When you think about roundabouts, iconic examples like London’s Silicon Roundabout and Place Charles de Gaulle in Paris are probably the first things that come to mind. For many people, it seems like more of a European thing, but even on other continents, these circular intersections are overwhelmingly common. Mexico City has El Ángel, Jakarta has the Hotel Indonesia Roundabout, and the small Caribbean island nation of Barbados has the Sir Garfield Sobers Roundabout. Although they’re relatively rare in the U.S., New York has Columbus Circle, a place made famous by both movies and news outlets. Since 2017, Los Angeles has also had its own roundabout, and it’s much more than just a traffic gimmick.
Similar to many roundabouts around the world, L.A.’s 100-foot-diameter Riverside Roundabout has a monument at its center: not an obelisk, statue, or flag, but rather a collection of small monuments. Faces of Elysian Valley depicts the faces of local residents, chosen at random from a volunteer pool of about 200 people. Created by Greenmeme, these nine egg-shaped sculptures were built using California granite and range from eight to 12 feet tall. Each granite face was produced by 3D scanners, allowing every forehead, eyelid, nose, cheek, lip, and chin to be accurately represented.
The faces have been intricately positioned in a way that will help drivers be better aware of how traffic is moving in the roundabout, in keeping with a traffic engineering requirement that helps motorists safely navigate areas like these. A granite traffic barrier was made from whatever stone was left from the Faces, protecting the center of the roundabout from the traffic coming from its three main thoroughfares.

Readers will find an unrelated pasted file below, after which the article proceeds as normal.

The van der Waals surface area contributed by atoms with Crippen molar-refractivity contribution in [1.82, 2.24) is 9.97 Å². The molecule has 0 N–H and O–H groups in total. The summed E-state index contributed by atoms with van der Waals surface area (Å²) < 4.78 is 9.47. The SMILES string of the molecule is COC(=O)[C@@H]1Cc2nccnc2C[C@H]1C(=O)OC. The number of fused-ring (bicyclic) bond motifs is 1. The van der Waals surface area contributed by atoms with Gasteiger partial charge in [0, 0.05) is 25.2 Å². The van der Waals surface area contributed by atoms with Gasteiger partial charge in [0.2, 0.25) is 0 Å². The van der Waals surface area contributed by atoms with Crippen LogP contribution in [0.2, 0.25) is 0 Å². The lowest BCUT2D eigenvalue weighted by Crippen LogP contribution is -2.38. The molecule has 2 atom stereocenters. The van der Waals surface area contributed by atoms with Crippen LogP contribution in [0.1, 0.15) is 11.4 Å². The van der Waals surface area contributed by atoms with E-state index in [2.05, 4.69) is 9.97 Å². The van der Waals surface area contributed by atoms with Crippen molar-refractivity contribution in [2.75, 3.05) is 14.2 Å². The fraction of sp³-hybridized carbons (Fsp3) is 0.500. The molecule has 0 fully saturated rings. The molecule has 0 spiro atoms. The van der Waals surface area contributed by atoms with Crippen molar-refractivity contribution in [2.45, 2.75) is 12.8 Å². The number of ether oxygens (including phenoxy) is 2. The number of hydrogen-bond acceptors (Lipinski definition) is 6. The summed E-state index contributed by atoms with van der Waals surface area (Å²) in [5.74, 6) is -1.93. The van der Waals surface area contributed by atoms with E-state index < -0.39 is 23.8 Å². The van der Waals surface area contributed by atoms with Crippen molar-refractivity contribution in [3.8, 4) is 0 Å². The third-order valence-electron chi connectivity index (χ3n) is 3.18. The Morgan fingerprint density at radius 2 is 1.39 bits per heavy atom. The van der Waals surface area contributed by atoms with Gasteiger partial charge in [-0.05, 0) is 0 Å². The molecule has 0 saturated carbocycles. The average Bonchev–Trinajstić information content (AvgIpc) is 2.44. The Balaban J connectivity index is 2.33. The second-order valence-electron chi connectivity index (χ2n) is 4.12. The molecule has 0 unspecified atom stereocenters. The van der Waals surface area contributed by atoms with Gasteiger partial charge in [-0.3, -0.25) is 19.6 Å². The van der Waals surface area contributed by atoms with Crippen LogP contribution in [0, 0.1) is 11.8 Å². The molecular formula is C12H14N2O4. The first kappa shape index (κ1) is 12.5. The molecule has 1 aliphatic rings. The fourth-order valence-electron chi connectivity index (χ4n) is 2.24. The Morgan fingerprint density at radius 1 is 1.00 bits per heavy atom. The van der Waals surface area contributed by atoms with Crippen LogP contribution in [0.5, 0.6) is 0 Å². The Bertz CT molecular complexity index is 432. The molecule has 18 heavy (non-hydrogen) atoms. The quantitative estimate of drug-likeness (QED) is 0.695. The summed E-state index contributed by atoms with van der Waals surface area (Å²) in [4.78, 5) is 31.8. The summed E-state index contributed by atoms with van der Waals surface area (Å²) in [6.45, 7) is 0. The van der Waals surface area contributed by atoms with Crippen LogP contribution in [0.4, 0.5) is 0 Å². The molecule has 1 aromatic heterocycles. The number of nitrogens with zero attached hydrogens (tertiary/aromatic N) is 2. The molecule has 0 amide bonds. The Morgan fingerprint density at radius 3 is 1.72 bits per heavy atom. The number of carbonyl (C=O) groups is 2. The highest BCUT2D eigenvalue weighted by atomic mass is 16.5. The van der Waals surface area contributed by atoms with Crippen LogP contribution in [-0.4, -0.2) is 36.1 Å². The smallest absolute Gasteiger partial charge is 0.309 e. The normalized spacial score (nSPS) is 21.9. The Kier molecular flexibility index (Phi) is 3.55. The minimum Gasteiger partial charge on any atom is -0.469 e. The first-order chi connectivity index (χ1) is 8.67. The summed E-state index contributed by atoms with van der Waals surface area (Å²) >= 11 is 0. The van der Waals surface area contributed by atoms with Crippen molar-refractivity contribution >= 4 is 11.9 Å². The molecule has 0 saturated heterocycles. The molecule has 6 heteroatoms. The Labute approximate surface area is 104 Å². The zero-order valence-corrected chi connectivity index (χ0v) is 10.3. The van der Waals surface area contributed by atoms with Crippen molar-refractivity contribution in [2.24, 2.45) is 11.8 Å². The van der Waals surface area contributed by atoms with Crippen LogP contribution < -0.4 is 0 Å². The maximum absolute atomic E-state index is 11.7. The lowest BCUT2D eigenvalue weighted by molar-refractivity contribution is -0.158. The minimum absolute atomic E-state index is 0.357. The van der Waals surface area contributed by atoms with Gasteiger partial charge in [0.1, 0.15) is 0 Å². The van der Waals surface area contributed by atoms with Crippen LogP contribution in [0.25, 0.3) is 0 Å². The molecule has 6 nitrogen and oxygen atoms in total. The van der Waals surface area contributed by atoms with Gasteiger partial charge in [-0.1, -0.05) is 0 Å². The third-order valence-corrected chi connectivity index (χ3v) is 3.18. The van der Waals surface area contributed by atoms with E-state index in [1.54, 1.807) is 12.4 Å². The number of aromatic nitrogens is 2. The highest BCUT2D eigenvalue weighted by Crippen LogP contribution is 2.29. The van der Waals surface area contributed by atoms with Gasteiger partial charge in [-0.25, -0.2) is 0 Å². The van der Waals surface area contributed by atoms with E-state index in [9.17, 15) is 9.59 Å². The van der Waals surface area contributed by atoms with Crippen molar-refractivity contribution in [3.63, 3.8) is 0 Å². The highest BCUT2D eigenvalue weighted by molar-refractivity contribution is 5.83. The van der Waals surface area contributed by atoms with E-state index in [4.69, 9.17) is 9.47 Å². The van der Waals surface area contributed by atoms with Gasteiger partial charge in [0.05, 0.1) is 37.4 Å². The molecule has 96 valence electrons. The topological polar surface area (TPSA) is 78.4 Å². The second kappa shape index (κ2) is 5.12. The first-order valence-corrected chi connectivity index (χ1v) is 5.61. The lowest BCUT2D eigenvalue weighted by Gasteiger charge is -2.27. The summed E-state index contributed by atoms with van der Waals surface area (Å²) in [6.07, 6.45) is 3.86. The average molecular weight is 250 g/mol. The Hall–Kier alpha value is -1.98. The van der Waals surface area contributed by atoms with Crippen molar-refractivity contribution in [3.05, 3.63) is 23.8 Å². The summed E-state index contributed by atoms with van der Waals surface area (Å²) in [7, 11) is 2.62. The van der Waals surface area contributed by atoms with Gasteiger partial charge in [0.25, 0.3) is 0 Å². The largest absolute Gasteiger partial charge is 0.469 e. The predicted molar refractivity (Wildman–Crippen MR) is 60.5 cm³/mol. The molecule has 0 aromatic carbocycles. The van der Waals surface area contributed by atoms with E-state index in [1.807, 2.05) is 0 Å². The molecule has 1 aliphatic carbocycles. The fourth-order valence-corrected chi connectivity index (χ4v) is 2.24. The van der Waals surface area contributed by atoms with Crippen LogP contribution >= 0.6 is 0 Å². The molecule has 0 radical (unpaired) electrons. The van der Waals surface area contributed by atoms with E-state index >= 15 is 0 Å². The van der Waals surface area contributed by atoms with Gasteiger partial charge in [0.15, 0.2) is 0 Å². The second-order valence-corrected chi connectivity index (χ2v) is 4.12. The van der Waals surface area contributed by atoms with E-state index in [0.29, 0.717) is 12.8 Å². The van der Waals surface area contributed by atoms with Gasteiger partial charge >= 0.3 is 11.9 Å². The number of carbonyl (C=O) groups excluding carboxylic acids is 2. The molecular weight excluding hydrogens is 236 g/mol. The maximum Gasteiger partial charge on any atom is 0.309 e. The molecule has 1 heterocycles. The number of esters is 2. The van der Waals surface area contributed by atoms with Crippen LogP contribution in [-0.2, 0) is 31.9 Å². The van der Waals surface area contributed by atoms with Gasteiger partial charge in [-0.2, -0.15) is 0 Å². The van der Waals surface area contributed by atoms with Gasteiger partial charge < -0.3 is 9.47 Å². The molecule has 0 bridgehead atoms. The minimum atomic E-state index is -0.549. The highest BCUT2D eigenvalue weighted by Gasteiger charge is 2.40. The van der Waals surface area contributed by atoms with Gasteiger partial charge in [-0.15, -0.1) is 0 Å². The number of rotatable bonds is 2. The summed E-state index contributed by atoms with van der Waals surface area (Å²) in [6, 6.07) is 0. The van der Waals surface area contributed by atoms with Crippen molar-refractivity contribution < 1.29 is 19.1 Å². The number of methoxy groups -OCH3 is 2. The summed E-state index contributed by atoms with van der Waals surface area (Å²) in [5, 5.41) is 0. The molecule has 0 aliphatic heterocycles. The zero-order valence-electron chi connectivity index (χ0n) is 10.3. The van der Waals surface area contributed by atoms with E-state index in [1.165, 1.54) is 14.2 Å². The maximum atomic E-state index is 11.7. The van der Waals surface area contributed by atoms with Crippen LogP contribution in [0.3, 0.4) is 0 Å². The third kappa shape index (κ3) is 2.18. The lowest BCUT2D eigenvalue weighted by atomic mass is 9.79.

During the day, the sculptures look like monuments, with shadows concealing certain features depending on which way the sun is hitting them. At night, the lighting gives the Faces a haunting aura, which makes them look almost more alive than they do during the day.
There’s another, more sustainable face to the Riverside Roundabout that drivers cannot see. Beneath it all lies a 25,000-gallon cistern meant to capture rainwater. Some of that water is used to feed the vegetation in the roundabout. Keep in mind that Los Angeles gets very little rain for most of the year, except in January and February when rainy weeks are somewhat common. The sustainable roundabout makes up another part of the city’s vast storm drain system, but it’s also much more than that. People from the community use it as a park to relax in — something unheard of in other parts of the world, where the congestion alone would make such adventures undesirable. Even Mayor Garcetti could not help but show up to take a photo.
It could be that the Riverside Roundabout is so different for Los Angeles that the residents have taken to it differently than residents in other cities might. Where others see a dangerous intersection, the Angelenos who live around the sustainable roundabout see a small park reflective of who they are.